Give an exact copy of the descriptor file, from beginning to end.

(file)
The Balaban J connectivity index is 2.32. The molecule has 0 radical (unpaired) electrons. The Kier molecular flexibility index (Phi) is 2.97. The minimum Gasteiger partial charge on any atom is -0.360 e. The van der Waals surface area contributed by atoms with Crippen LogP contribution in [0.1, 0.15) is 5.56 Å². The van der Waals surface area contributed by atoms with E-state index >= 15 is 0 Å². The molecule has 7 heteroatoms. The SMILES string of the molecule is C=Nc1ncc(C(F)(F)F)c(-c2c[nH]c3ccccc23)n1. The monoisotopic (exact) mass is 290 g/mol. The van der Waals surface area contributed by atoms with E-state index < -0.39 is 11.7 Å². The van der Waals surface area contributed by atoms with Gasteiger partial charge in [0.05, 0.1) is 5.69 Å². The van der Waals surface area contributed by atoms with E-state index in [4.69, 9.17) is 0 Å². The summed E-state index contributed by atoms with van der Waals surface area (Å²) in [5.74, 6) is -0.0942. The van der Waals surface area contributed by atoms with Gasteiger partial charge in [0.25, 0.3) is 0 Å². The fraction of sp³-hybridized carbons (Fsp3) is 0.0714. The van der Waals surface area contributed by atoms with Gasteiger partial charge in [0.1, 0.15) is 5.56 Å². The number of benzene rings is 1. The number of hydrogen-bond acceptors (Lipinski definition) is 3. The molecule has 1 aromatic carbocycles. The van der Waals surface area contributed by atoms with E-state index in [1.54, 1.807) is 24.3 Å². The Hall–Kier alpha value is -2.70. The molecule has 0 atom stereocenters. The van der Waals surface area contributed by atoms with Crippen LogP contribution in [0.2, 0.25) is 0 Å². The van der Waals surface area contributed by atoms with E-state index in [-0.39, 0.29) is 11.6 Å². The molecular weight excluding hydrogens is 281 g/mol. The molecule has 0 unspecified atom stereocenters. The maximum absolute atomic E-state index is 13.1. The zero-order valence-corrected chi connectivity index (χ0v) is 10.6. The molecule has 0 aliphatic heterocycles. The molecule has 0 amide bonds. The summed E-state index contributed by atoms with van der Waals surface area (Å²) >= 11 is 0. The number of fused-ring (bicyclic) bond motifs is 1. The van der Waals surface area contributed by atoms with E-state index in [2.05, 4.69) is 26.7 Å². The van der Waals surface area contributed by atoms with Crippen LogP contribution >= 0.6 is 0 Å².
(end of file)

The Balaban J connectivity index is 2.32. The molecule has 0 radical (unpaired) electrons. The Kier molecular flexibility index (Phi) is 2.97. The minimum Gasteiger partial charge on any atom is -0.360 e. The van der Waals surface area contributed by atoms with Crippen LogP contribution in [0.1, 0.15) is 5.56 Å². The van der Waals surface area contributed by atoms with E-state index >= 15 is 0 Å². The molecule has 7 heteroatoms. The SMILES string of the molecule is C=Nc1ncc(C(F)(F)F)c(-c2c[nH]c3ccccc23)n1. The monoisotopic (exact) mass is 290 g/mol. The van der Waals surface area contributed by atoms with E-state index < -0.39 is 11.7 Å². The van der Waals surface area contributed by atoms with Gasteiger partial charge in [0.05, 0.1) is 5.69 Å². The van der Waals surface area contributed by atoms with E-state index in [4.69, 9.17) is 0 Å². The summed E-state index contributed by atoms with van der Waals surface area (Å²) in [5.74, 6) is -0.0942. The van der Waals surface area contributed by atoms with Gasteiger partial charge in [0.25, 0.3) is 0 Å². The fraction of sp³-hybridized carbons (Fsp3) is 0.0714. The van der Waals surface area contributed by atoms with Gasteiger partial charge in [0.1, 0.15) is 5.56 Å². The number of benzene rings is 1. The number of hydrogen-bond acceptors (Lipinski definition) is 3. The molecule has 1 aromatic carbocycles. The van der Waals surface area contributed by atoms with E-state index in [1.54, 1.807) is 24.3 Å². The Hall–Kier alpha value is -2.70. The molecule has 0 atom stereocenters. The van der Waals surface area contributed by atoms with Crippen LogP contribution in [0.2, 0.25) is 0 Å². The van der Waals surface area contributed by atoms with E-state index in [-0.39, 0.29) is 11.6 Å². The molecular weight excluding hydrogens is 281 g/mol. The molecule has 0 unspecified atom stereocenters. The maximum absolute atomic E-state index is 13.1. The zero-order valence-corrected chi connectivity index (χ0v) is 10.6. The molecule has 0 aliphatic heterocycles. The molecule has 0 amide bonds. The summed E-state index contributed by atoms with van der Waals surface area (Å²) >= 11 is 0. The number of fused-ring (bicyclic) bond motifs is 1. The van der Waals surface area contributed by atoms with E-state index in [2.05, 4.69) is 26.7 Å². The van der Waals surface area contributed by atoms with Crippen LogP contribution >= 0.6 is 0 Å².